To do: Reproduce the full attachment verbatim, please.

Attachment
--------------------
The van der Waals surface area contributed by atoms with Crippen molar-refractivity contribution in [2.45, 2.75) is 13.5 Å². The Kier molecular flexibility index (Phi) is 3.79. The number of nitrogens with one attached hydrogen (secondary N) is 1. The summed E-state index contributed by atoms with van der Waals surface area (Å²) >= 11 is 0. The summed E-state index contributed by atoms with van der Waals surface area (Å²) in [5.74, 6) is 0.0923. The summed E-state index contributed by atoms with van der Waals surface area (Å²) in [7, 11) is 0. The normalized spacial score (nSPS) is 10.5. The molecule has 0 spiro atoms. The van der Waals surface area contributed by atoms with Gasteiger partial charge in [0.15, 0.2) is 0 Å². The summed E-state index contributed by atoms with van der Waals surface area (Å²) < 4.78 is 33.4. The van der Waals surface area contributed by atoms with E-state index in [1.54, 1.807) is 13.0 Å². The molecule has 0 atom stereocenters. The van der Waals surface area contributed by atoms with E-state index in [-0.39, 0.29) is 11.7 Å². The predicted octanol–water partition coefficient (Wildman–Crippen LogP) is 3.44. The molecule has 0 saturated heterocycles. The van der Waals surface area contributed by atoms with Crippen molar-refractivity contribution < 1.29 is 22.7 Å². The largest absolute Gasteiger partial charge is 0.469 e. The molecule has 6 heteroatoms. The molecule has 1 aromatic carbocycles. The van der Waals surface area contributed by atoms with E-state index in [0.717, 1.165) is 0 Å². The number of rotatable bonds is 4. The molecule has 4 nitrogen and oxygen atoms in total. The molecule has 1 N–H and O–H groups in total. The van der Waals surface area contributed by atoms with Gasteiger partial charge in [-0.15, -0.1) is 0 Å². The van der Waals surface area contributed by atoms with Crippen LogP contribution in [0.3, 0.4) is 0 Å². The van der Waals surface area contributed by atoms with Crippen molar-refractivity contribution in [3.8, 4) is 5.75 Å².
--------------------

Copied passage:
The van der Waals surface area contributed by atoms with Crippen molar-refractivity contribution in [2.45, 2.75) is 13.5 Å². The Kier molecular flexibility index (Phi) is 3.79. The number of nitrogens with one attached hydrogen (secondary N) is 1. The summed E-state index contributed by atoms with van der Waals surface area (Å²) >= 11 is 0. The summed E-state index contributed by atoms with van der Waals surface area (Å²) in [5.74, 6) is 0.0923. The summed E-state index contributed by atoms with van der Waals surface area (Å²) in [7, 11) is 0. The normalized spacial score (nSPS) is 10.5. The molecule has 0 spiro atoms. The van der Waals surface area contributed by atoms with Gasteiger partial charge in [0.15, 0.2) is 0 Å². The summed E-state index contributed by atoms with van der Waals surface area (Å²) < 4.78 is 33.4. The van der Waals surface area contributed by atoms with E-state index in [1.54, 1.807) is 13.0 Å². The molecule has 0 atom stereocenters. The van der Waals surface area contributed by atoms with E-state index in [-0.39, 0.29) is 11.7 Å². The predicted octanol–water partition coefficient (Wildman–Crippen LogP) is 3.44. The molecule has 0 saturated heterocycles. The van der Waals surface area contributed by atoms with Crippen molar-refractivity contribution < 1.29 is 22.7 Å². The largest absolute Gasteiger partial charge is 0.469 e. The molecule has 6 heteroatoms. The molecule has 1 aromatic carbocycles. The van der Waals surface area contributed by atoms with E-state index in [0.717, 1.165) is 0 Å². The number of rotatable bonds is 4. The molecule has 4 nitrogen and oxygen atoms in total. The molecule has 1 N–H and O–H groups in total. The van der Waals surface area contributed by atoms with Gasteiger partial charge in [-0.15, -0.1) is 0 Å². The van der Waals surface area contributed by atoms with Crippen LogP contribution in [0.3, 0.4) is 0 Å². The van der Waals surface area contributed by atoms with Crippen molar-refractivity contribution in [3.8, 4) is 5.75 Å².